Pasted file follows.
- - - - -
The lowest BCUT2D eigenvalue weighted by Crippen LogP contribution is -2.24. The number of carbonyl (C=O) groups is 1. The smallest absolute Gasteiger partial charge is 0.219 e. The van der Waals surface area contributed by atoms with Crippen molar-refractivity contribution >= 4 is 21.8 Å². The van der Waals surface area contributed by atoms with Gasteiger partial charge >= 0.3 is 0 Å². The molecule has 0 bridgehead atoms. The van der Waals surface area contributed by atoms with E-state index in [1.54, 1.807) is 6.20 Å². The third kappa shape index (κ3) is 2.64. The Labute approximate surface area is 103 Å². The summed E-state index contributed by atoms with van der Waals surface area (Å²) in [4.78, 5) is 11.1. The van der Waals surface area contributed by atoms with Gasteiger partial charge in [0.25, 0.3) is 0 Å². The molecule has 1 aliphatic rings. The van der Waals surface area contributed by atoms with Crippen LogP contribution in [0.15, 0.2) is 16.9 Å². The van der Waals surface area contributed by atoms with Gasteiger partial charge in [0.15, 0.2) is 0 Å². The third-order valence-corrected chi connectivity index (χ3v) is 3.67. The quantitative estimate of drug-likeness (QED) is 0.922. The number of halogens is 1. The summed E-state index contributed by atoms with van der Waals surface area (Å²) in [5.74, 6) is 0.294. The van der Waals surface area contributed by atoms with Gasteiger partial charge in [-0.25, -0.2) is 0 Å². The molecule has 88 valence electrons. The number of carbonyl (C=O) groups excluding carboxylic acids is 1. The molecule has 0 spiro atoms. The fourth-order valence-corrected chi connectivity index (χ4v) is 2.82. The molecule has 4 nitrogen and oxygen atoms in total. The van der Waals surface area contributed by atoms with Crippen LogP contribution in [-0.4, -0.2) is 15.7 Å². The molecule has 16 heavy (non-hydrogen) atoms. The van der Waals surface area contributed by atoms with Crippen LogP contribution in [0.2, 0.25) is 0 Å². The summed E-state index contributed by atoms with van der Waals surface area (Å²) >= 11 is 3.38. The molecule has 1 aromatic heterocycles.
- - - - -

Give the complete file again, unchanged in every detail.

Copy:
The lowest BCUT2D eigenvalue weighted by Crippen LogP contribution is -2.24. The number of carbonyl (C=O) groups is 1. The smallest absolute Gasteiger partial charge is 0.219 e. The van der Waals surface area contributed by atoms with Crippen molar-refractivity contribution >= 4 is 21.8 Å². The van der Waals surface area contributed by atoms with Gasteiger partial charge >= 0.3 is 0 Å². The molecule has 0 bridgehead atoms. The van der Waals surface area contributed by atoms with E-state index in [1.54, 1.807) is 6.20 Å². The third kappa shape index (κ3) is 2.64. The Labute approximate surface area is 103 Å². The summed E-state index contributed by atoms with van der Waals surface area (Å²) in [4.78, 5) is 11.1. The van der Waals surface area contributed by atoms with Gasteiger partial charge in [0.25, 0.3) is 0 Å². The molecule has 1 aliphatic rings. The van der Waals surface area contributed by atoms with Crippen LogP contribution in [0.15, 0.2) is 16.9 Å². The van der Waals surface area contributed by atoms with Gasteiger partial charge in [0.15, 0.2) is 0 Å². The third-order valence-corrected chi connectivity index (χ3v) is 3.67. The quantitative estimate of drug-likeness (QED) is 0.922. The number of halogens is 1. The summed E-state index contributed by atoms with van der Waals surface area (Å²) in [5.74, 6) is 0.294. The van der Waals surface area contributed by atoms with Gasteiger partial charge in [-0.25, -0.2) is 0 Å². The molecule has 88 valence electrons. The number of carbonyl (C=O) groups excluding carboxylic acids is 1. The molecule has 0 spiro atoms. The fourth-order valence-corrected chi connectivity index (χ4v) is 2.82. The molecule has 4 nitrogen and oxygen atoms in total. The van der Waals surface area contributed by atoms with Crippen LogP contribution in [-0.4, -0.2) is 15.7 Å². The molecule has 16 heavy (non-hydrogen) atoms. The van der Waals surface area contributed by atoms with Crippen LogP contribution in [0.2, 0.25) is 0 Å². The summed E-state index contributed by atoms with van der Waals surface area (Å²) >= 11 is 3.38. The molecule has 1 aromatic heterocycles.